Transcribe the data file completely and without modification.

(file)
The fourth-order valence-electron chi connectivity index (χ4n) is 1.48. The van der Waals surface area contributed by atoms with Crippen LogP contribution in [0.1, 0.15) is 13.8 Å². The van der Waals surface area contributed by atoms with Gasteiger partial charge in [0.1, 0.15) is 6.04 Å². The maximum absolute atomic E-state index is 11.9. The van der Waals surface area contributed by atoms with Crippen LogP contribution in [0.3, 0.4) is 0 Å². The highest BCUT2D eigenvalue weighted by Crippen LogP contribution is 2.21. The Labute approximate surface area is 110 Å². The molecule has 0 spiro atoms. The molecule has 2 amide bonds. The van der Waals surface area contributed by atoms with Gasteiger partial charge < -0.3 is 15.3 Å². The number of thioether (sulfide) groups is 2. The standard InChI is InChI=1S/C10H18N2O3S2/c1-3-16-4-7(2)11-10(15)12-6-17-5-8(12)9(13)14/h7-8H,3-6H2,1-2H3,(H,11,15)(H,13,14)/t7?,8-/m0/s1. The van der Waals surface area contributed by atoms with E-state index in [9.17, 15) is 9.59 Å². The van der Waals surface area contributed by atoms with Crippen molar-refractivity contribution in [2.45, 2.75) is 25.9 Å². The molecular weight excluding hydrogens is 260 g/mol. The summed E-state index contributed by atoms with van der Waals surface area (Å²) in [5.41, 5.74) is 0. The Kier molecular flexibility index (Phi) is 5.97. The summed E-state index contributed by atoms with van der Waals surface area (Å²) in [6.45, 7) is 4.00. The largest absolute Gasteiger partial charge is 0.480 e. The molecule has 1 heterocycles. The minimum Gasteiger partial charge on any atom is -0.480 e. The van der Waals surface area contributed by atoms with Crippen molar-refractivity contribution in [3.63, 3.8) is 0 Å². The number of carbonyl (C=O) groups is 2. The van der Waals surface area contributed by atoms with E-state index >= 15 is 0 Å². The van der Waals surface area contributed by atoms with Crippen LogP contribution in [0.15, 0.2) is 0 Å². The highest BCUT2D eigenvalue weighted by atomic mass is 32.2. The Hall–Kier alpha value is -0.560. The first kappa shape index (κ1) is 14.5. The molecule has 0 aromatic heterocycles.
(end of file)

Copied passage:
The fourth-order valence-electron chi connectivity index (χ4n) is 1.48. The van der Waals surface area contributed by atoms with Crippen LogP contribution in [0.1, 0.15) is 13.8 Å². The van der Waals surface area contributed by atoms with Gasteiger partial charge in [0.1, 0.15) is 6.04 Å². The maximum absolute atomic E-state index is 11.9. The van der Waals surface area contributed by atoms with Crippen LogP contribution in [0.3, 0.4) is 0 Å². The highest BCUT2D eigenvalue weighted by Crippen LogP contribution is 2.21. The Labute approximate surface area is 110 Å². The molecule has 0 spiro atoms. The molecule has 2 amide bonds. The van der Waals surface area contributed by atoms with Gasteiger partial charge < -0.3 is 15.3 Å². The number of thioether (sulfide) groups is 2. The standard InChI is InChI=1S/C10H18N2O3S2/c1-3-16-4-7(2)11-10(15)12-6-17-5-8(12)9(13)14/h7-8H,3-6H2,1-2H3,(H,11,15)(H,13,14)/t7?,8-/m0/s1. The van der Waals surface area contributed by atoms with E-state index in [9.17, 15) is 9.59 Å². The van der Waals surface area contributed by atoms with Crippen molar-refractivity contribution in [2.45, 2.75) is 25.9 Å². The molecular weight excluding hydrogens is 260 g/mol. The summed E-state index contributed by atoms with van der Waals surface area (Å²) in [5.41, 5.74) is 0. The Kier molecular flexibility index (Phi) is 5.97. The summed E-state index contributed by atoms with van der Waals surface area (Å²) in [6.45, 7) is 4.00. The largest absolute Gasteiger partial charge is 0.480 e. The molecule has 1 heterocycles. The minimum Gasteiger partial charge on any atom is -0.480 e. The van der Waals surface area contributed by atoms with Crippen molar-refractivity contribution in [3.63, 3.8) is 0 Å². The number of carbonyl (C=O) groups is 2. The van der Waals surface area contributed by atoms with E-state index >= 15 is 0 Å². The van der Waals surface area contributed by atoms with Crippen LogP contribution in [0.15, 0.2) is 0 Å². The highest BCUT2D eigenvalue weighted by atomic mass is 32.2. The Hall–Kier alpha value is -0.560. The first kappa shape index (κ1) is 14.5. The molecule has 0 aromatic heterocycles.